There is an issue with naming call to actions (or buttons in generally) that doesn't apply in english due to its easy structure but in most other languages there might be differences:

Does a call to action actually means that

a) The user is saying what she wants to do ("I want to create a file") or

b) The user is commanding her wish to the system ("Computer, create a file for me")

Well, it's a little bit hard to understand the difference in english so here is a german example of the same phrase that should apply to a lot of other languages, too.

a) "Ich möchte eine Datei erzeugen" <-- infinitive

b) "Computer, erzeuge mir eine Datei" <-- imperative, notice the missing "n" at the end

So would a CTA "erzeuge" make a difference compared to "erzeugen"?

So far, I've seen only infinitive CTA in german. But how do english user perceive CTAs? Do they think of it as an infinitive or as an imperative? Are german CTAs infinitives probably because of the lack of empathy during the first years of software development?

3 Answers 3


You don't seem to be talking about calls to action, but rather about choices in a menu. The possible actions are listed by their names - which for verbs means the infinitive. The user thinks

I can

  • create a file or
  • save the current file

Usually, the user feels to be in control, and rather thinks of the actions as his own - he is not telling the computer to do something, but uses the computer as a tool to do something himself.

The only adequate use for the imperative is when this mental model is not in place - which is rather an exception. A good example would be command languages.


I believe that the imperative form is to be preferred over the infinitive in CTAs because psychologically they incite (order?) the user to take action.

I don't know German at all but in Italian we use the imperative.


I beg to differ with Luca De Angelis's answer and would prefer the infinitive over the imperative for CTA. For the following reason:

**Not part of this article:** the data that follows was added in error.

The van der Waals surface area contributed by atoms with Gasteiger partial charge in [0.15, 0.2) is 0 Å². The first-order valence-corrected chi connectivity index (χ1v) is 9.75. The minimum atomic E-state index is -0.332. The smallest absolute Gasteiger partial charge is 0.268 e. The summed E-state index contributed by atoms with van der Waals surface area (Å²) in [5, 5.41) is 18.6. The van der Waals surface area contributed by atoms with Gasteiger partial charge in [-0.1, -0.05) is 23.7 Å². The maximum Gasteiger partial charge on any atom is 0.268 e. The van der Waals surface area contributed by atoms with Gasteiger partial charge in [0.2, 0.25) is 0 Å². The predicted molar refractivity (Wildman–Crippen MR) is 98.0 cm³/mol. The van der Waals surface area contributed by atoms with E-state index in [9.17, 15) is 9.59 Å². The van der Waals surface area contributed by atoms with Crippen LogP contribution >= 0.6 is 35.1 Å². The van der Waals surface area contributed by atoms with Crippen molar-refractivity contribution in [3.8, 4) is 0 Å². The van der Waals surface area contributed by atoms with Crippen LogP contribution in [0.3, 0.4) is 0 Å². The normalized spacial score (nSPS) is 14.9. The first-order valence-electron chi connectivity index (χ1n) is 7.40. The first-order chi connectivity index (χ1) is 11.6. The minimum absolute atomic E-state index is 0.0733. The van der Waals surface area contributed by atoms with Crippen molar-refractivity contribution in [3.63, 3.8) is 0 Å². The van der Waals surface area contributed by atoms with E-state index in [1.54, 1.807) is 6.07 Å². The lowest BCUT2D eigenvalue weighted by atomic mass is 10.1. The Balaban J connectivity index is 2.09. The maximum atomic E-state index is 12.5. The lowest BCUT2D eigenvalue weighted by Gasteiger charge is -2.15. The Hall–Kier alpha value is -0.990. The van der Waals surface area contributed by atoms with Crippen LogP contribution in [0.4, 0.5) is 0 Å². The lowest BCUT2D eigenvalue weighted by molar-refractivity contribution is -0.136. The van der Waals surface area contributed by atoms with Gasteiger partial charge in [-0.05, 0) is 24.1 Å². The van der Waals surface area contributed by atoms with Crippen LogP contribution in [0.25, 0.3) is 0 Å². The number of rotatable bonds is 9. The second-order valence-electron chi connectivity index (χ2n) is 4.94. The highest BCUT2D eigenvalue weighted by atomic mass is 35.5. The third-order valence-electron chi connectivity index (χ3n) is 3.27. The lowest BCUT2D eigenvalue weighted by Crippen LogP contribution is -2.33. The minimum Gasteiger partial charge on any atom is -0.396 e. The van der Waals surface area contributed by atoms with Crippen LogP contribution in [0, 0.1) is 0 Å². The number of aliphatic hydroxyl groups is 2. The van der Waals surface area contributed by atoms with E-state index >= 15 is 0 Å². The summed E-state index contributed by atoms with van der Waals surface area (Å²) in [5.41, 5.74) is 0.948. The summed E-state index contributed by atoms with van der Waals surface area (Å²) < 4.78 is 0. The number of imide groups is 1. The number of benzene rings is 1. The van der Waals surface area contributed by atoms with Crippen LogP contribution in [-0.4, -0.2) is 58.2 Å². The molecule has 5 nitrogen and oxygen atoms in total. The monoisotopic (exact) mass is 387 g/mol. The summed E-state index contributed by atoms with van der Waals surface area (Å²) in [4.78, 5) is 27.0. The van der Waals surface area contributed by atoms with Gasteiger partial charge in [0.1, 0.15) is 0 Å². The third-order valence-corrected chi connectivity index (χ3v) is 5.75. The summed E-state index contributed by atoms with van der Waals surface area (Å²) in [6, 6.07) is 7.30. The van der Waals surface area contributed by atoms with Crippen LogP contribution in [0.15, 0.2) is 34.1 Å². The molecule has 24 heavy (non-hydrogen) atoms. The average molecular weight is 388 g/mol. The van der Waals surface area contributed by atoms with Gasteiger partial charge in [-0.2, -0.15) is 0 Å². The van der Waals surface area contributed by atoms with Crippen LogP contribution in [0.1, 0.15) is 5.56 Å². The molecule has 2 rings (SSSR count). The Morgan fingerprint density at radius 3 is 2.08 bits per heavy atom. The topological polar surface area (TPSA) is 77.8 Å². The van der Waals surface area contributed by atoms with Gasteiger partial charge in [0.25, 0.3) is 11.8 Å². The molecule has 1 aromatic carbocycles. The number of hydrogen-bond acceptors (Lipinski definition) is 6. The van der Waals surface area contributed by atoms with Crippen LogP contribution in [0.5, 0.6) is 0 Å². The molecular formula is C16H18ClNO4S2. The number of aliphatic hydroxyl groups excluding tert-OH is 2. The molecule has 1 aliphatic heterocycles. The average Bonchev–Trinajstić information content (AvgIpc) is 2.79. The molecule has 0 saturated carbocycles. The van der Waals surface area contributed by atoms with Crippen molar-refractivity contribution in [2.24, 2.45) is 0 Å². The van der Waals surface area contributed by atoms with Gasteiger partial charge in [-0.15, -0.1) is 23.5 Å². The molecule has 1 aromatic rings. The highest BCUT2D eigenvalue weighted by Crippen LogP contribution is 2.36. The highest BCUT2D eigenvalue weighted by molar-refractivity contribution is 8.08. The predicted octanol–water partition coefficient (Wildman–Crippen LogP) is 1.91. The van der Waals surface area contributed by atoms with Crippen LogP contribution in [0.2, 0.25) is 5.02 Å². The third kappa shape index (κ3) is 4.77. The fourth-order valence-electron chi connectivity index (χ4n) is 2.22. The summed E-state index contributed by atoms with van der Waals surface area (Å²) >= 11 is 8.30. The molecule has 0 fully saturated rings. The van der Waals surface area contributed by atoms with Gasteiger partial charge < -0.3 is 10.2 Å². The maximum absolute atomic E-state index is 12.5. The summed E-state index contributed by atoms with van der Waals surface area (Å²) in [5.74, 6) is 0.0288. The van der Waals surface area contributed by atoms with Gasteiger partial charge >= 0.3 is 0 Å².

Using the imperative as CTA often implies additional work to be done by the user. The imperative in English is used a lot of times, especially across the web Sign up now!, Get the cheapest products!, Follow us on Twitter!. All these actions seem not be the end of a transaction (although some could be) and require/imply further work for the user. In these particular examples it's filling out a sign up form, buying the cheapest products and following the tweets.

On the other hand, the infinitive seems to put the workload on the system. Clicking "Save" or "Log in" seems to be enough for the system to do exactly this. No further action needed.

As for the German part of your question: in German the infinitive is used loads of times, but often abused as a kind of imperative. This is often the case as the German imperative usually needs a pronoun in order not to sound strange. E.g. Jetzt anmelden! (means something like "Sign up now!" but isn't the imperative form) would be Melde Dich jetzt an! or Melden Sie sich jetzt an!. This takes a lot of space and is twice as long as the other option.

Slightly off-topic: It's interesting that in your question, you have provided an example to tell the computer what to do and yet you're talking about a CTA. So for a CTA it should actually be the other way round. I.e. the "computer" provides options for you. Otherwise the first thing the user would have to ask would be "Computer, darf ich Sie duzen?" (asking the computer if one has to use the polite form to address it or if it's ok to user the informal form).

  • "to tell the computer what to do and yet you're talking about a CTA" <-- you're right. I probably mixed up those too much, i tend to use button labels in general and CTAs as synonyms as a bad habbid, need to work on this :) Aug 6, 2014 at 7:13

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